So obviously this recipe drops the oranges and adds the beautiful ingredient – chocolate (oh, and some rum too :D)

Instead of orange juice, the gelatin powder is softened in strong coffee and vanilla extract.

✽ Step 2: Beat Egg Yolks

The custard for this recipe has 2 fewer egg yolks than the Orange Bavarian Cream. As always, you want to whip the yolks and sugar until you get the ribbon. Then beat in the cornstarch.

Chocolate Bavarian Cream

✽ Step 3: Beat in Chocolate Milk

The baking chocolate is slowly melted into the milk (make sure to stir frequently and watch the pot- you don't want your boiling milk to flow over!) which is then beaten into the ribbons of eggs. It all gets heated on the stove BUT don’t scramble the eggs! You want the custard to just lightly coat the wooden spoon.

Bavarois au Chocolat

✽ Step 4: Fold in Beaten Egg Whites & Chill

Egg whites are then whipped to peaks (which still blows my mind how this works) and folded into the custard. Look at that peak!

Julia Child Creme Chantilly

The chocolate dessert now sits over an ice bath until it is cool, folding occasionally. You don't want the dessert to set just yet- just want it to be chilled!

Julia Child Dessert

✽ Step 5: Fold in Beaten Whipped Cream

The whipped cream is beaten until it starts to leave faint traces on the surface. The cream and dark rum are folded into the chilled custard mixture.

Julia Child Bavarois au Chocolat

✽ Step 6: Chill

The mixture is turned into the mold and chilled overnight or until it is set. I leave it in the fridge overnight to be safe.

✽ Step 7: Un-mold

I am always super nervous these desserts will get stuck, but I've had pretty decent luck when unmolding. Perhaps it is beginner's luck or maybe it just sounds more intimidating than it actually is.

Dip the mold into a sink full of super hot water just for a second or two, and make sure you run the knife completely around the edge. Place the chilled serving platter on top of the mold. Then very quickly turn it over and hope it plops out.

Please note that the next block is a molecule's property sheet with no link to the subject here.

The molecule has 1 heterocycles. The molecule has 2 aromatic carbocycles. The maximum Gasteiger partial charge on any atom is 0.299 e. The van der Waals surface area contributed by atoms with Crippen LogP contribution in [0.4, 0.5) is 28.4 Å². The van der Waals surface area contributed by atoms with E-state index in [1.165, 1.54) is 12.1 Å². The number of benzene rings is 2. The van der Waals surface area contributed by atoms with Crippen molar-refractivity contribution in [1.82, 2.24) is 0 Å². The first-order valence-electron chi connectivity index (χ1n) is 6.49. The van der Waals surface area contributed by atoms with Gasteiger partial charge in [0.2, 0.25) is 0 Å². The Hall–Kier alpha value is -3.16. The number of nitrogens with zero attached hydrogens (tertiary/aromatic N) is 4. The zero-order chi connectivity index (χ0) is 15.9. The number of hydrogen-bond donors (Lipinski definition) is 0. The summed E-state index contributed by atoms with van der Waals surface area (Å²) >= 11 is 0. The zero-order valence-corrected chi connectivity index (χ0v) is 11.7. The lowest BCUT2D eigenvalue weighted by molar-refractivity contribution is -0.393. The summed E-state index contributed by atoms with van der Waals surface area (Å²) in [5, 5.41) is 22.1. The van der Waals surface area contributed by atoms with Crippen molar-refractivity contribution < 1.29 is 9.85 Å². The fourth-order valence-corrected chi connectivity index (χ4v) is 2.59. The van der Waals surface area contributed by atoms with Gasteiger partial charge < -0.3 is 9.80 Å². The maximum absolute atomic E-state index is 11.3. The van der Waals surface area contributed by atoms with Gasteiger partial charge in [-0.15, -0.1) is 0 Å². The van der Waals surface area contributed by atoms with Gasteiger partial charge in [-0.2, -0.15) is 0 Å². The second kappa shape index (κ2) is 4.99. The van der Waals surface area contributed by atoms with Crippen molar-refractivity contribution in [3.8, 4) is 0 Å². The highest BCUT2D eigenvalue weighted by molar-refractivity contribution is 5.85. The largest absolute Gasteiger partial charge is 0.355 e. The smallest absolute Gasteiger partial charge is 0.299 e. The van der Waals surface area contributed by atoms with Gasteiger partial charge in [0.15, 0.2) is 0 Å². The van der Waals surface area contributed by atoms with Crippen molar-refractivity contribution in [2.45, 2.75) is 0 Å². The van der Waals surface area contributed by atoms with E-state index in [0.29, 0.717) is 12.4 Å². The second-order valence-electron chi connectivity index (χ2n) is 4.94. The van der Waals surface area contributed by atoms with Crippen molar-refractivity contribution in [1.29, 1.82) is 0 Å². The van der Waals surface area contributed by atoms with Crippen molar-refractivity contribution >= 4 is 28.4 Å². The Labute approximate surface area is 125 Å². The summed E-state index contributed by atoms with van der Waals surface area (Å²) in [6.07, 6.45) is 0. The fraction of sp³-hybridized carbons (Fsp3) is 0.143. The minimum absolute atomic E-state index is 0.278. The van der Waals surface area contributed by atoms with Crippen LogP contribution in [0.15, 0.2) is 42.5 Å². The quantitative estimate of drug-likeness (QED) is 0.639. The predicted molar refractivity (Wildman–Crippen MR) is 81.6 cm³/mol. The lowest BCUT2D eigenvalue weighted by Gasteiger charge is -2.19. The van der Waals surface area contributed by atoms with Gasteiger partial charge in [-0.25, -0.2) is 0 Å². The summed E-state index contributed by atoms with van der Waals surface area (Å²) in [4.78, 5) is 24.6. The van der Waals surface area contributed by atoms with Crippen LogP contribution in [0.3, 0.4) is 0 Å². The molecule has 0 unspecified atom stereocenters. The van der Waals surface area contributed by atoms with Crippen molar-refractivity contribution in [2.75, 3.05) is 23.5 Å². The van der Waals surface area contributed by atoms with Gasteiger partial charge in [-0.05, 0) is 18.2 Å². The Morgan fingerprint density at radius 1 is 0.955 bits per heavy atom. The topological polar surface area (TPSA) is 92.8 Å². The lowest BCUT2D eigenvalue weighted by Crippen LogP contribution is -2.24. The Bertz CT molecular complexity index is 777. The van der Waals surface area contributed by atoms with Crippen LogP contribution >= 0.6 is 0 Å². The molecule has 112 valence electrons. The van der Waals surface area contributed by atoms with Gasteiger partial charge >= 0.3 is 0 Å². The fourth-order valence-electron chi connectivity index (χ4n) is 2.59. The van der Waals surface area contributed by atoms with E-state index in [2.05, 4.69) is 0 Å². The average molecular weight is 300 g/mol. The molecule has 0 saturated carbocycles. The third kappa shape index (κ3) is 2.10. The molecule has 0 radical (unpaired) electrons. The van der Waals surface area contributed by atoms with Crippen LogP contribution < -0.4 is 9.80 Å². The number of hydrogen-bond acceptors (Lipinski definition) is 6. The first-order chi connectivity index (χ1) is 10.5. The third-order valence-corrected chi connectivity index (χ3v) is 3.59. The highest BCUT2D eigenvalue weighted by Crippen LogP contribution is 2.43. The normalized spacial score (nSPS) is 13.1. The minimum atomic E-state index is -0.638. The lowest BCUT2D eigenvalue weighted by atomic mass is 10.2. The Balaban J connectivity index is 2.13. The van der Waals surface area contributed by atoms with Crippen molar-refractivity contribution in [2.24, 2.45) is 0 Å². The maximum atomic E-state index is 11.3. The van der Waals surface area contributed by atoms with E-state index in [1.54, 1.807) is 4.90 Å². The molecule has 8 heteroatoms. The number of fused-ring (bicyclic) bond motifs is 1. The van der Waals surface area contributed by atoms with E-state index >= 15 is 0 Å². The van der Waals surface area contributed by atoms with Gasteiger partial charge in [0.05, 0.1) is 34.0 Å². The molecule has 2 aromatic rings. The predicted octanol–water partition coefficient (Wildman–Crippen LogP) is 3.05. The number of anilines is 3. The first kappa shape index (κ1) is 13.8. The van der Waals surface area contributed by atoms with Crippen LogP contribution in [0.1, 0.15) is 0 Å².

Note that wherever the Bavarian cream lands, it stays. So try to get it to plop out in the center of the platter.

I’m a little sad that mine came out as a BLOB on the serving dish. Once it hits the dish, you really can’t move it. But it still tasted great, and that’s all that matters.

Julia Child's Bavarois au Chocolat

✽ Step 8: Serve

This chocolate Bavarian cream can be served with homemade whipped cream (crème chantilly) or crème anglaise (custard sauce).

And there it is, the second Bavarian Cream of Mastering the Art of French Cooking! It tastes mostly like a very light chocolate pudding which is such a good thing.

I can see why Bavarian Creams have fallen out of favor; they really are a lot of work. But I’ll assure you, that it is worth it at least once in your life to experience the making of a Bavarian Cream. I would highly recommend this one if you do. I am ready for the Almond Bavarian Cream coming up soon!

*This blog, Laura The Gastronaut, and this post were/are not endorsed or supported by Julia Child or The Julia Child Foundation.

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Category: Julia Child, Desserts & Cakes Cuisine: French
Keywords: chocolate bavarian cream recipe, julia child desserts, french dessert recipes, what is bavarian cream

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More Bavarian Cream Recipes:

Almond Bavarian Cream (Bavarian cream made with delicious praline)
Strawberry Bavarian Cream (a fruity Bavarian cream made with either strawberries or raspberries)
Orange Bavarian Cream (Julia Child's favorite version of Bavarian cream)
→ Check out all of the completed Julia Child dessert recipes!

✽ You can find this recipe and all the other Julia Child recipes I make in Mastering the Art of French Cooking, Volume I (affiliate link).
→ Mastering the Art of French Cooking, Vol. I was written by Julia Child who co-authored with Simone Beck & Louisette Bertholle and was published by Alfred A. Knopf in 1961.

✽ Check out my Julia Child Recipe Checklist to see a list of all my completed and pending recipes from Mastering the Art of French Cooking!

Bon appétit!

April 23, 2019 by Laura Ehlers

*This Chocolate Bavarian Cream blog post may contain some Amazon affiliate links. These link to products that I personally use and recommend. If you purchase anything using my links, it will not cost you anything. It will though give some financial support which helps me keep this blog running. Thank you for reading my blogs and your continued support.